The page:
Tuesday, August 19 2014 4:10 PM EDT2014-08-19 20:10:07 GMT
The police chief for Gulf Shores along Alabama's coast is weighing-in on the actions of the law enforcement commander in charge of Ferguson, Missouri's in the wake of an escalating crisis brought on byMore >>
Gulf Shores Police Chief Ed Delmore wrote a blistering open letter to Captain Ronald S. Johnson, who was given command of law enforcement operations following days of looting and rioting in the city.More >>
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Deandre Connell said he was doing homework when a bolt of lightning struck a tree outside the living room window. The current traveled through the ground, blowing him off the couch. (8/19/2014)
Participants in the Safety Fair at Mercy College Wednesday got a taste of what it would be like to drive drunk.
The fair, at the Student Lounge of the Mercy Health Care Center, offered information on a variety of issues, including personal safety, drunk driving, fire safety and Internet safety.
But the best part was the beer goggles - and no, the fair had no warnings about the dangers of dating while drunk.
Driving drunk is a different story. Participants got to try on different pairs of goggles that simulated different levels of intoxication. Then they were charged with the task of performing simple skills.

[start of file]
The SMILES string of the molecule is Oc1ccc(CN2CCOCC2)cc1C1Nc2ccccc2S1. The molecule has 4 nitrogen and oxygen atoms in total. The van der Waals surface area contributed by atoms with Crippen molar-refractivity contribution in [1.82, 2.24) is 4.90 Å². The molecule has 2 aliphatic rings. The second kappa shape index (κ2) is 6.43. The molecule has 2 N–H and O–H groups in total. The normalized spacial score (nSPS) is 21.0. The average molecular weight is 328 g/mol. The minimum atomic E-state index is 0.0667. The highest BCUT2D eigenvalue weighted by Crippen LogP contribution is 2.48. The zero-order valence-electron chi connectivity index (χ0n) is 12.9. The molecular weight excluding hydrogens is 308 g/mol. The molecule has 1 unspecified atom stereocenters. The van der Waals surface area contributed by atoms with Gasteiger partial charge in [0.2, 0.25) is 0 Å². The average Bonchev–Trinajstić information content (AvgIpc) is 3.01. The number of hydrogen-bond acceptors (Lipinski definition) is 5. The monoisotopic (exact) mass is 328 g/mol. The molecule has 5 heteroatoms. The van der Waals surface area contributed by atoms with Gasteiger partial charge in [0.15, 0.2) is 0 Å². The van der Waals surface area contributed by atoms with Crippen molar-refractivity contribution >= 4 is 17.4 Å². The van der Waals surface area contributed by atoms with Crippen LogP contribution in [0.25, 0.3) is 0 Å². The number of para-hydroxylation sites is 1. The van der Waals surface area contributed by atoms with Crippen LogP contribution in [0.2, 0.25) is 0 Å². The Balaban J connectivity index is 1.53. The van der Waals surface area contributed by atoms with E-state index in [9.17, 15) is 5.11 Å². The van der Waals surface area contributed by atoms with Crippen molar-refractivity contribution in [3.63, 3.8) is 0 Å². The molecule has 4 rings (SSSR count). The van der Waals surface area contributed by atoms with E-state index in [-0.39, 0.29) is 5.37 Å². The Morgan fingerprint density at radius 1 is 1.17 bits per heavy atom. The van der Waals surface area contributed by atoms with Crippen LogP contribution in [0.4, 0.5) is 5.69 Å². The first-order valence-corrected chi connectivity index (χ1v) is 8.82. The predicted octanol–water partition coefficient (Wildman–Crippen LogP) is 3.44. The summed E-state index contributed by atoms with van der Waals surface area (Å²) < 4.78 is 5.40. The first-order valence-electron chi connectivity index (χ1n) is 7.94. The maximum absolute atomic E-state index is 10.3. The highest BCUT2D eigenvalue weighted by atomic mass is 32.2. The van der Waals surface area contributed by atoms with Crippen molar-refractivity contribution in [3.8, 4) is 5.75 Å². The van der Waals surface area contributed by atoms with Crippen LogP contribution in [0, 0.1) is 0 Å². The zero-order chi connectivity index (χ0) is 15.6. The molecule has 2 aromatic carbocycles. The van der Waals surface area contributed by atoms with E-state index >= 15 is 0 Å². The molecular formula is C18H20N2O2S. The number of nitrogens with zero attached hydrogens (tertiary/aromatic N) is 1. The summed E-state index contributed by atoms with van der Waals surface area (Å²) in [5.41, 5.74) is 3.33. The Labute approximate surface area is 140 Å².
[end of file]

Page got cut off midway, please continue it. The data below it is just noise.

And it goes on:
Our own reporter Nicole Collier participated and she said the tests were not easy. She said that with the goggles on, things were spinning, blurry, and difficult to make out.
New this year was the addition of the Ohio Department of Transportation's distracted driving simulator. The computer-based simulator offers participants an opportunity to see how their driving skills diminish when texting or talking on the phone while behind the wheel.
"We want them to understand what can happen if you are in a situation where you are not fully focused, where you're distracted. And what we want them to take away from it is to take a minute and not do it. Don't answer the phone. Wait. There's nothing more important than your life," said Sarah Velliquette with Mercy St. Vincent Medical Center.
Organizers also had pledge cards for students to make a promise that could help save their life, and the lives of others, by not texting and driving.